2. Repayment plan. The second option is to set up a repayment plan with your lender to repay a portion of the total amount of missed payments along with each regular payment. This will temporarily boost the amount you owe each month, so be sure to review your budget carefully to determine if you'll be able to afford that higher amount during the repayment period.
  3. Payment deferral. With this option, you would resume making your regular payments, but the missed amount will be added to the end of the loan term, without any additional interest. The deferred amount would be due on the last payment date of the regular loan term, or when the loan is paid off because you refinance or sell the property.
  4. Loan modification. If none of these options make sense for you, your lender may be willing to work with you to find a lower monthly payment amount that is affordable. You'll start with a trial period, during which you'll need to make these payments on time, and then your loan will be permanently modified.

If you have a private mortgage

If you have a mortgage that is backed by a private investor, you do not automatically have the same forbearance and loan modification options provided for under the CARES Act. However, the Consumer Financial Protection Bureau has encouraged private lenders to be helpful to their customers who are struggling financially during the Covid-19 pandemic.

You can check your lender's website to learn about their specific forbearance options. If you're in immediate danger of missing a mortgage payment or have already missed a payment or two, you should call your lender directly and ask for a modified payment plan. If you're at risk of foreclosure, consider calling to explain your situation and ask for flexibility.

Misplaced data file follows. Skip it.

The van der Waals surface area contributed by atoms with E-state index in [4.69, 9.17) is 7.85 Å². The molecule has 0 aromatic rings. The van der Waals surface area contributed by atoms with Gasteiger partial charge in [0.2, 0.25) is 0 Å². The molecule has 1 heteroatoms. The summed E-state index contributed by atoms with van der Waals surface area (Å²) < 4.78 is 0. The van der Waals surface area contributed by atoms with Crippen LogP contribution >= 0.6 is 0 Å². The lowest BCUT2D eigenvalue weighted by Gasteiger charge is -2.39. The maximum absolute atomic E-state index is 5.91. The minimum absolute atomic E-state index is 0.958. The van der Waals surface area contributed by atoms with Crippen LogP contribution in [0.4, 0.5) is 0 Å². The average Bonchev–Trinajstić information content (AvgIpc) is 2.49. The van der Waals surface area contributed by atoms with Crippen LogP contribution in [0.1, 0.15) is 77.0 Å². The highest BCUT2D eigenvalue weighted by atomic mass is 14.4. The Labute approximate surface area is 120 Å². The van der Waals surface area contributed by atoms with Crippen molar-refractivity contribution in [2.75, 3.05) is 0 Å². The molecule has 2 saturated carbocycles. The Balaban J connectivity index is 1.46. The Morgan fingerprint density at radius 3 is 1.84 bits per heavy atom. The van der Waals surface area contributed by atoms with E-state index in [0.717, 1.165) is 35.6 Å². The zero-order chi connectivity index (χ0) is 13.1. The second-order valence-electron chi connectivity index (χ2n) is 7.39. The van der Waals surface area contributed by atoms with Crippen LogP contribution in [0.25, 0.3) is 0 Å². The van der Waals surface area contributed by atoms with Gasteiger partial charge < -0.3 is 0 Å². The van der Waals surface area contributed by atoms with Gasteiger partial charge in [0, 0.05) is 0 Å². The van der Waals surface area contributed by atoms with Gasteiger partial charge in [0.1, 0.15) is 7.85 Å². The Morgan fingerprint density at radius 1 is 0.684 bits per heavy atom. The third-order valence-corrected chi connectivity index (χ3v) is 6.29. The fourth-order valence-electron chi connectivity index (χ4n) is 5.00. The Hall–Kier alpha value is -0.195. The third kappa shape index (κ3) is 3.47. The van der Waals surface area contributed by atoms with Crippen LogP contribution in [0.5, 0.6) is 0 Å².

State and local mortgage assistance

Depending on where you live, you might qualify for additional forbearance or foreclosure relief. Many states and local governments have instituted their own initiatives on top of the federally implemented assistance. Check here or visit your local government's website to see if your state has passed additional measures.

Please note that none of these mortgage relief programs will be automatically applied to your account. If you want to take advantage of them, reach out to your mortgage servicer to see what options are available. Expect long wait times as most lenders are overwhelmed with requests.

What you can do now

Forbearance is a short-term solution and does not absolve you from any of your debt. Eventually, the relief measures prompted by the Covid-19 pandemic will end. You will then have to resume monthly payments and make up the ones you missed — whether through a lump sum payment or staggered payments throughout the year. Again, talk to your lender directly to learn what options are available to you.

Additionally, be wary of companies promising to get you out of foreclosure for a fee, as many of these offers are scams. They might take an up-front payment and then never respond or offer to “audit” your mortgage documents for a fee. The Federal Trade Commission has said that any companies asking for money immediately or that guarantee they can prevent foreclosure are likely perpetrating a scam.

If foreclosure after the Covid-19 pandemic is unavoidable, contact the Department of Housing and Urban Development. They can connect you to HUD-approved counselors who can help you find affordable housing options.

This is an undeniably challenging time for many Americans, but there are a number of mortgage relief options available if you are at risk of foreclosure. Be sure to determine whether you qualify for assistance under the CARES Act or contact your lender to find a plan that works for you.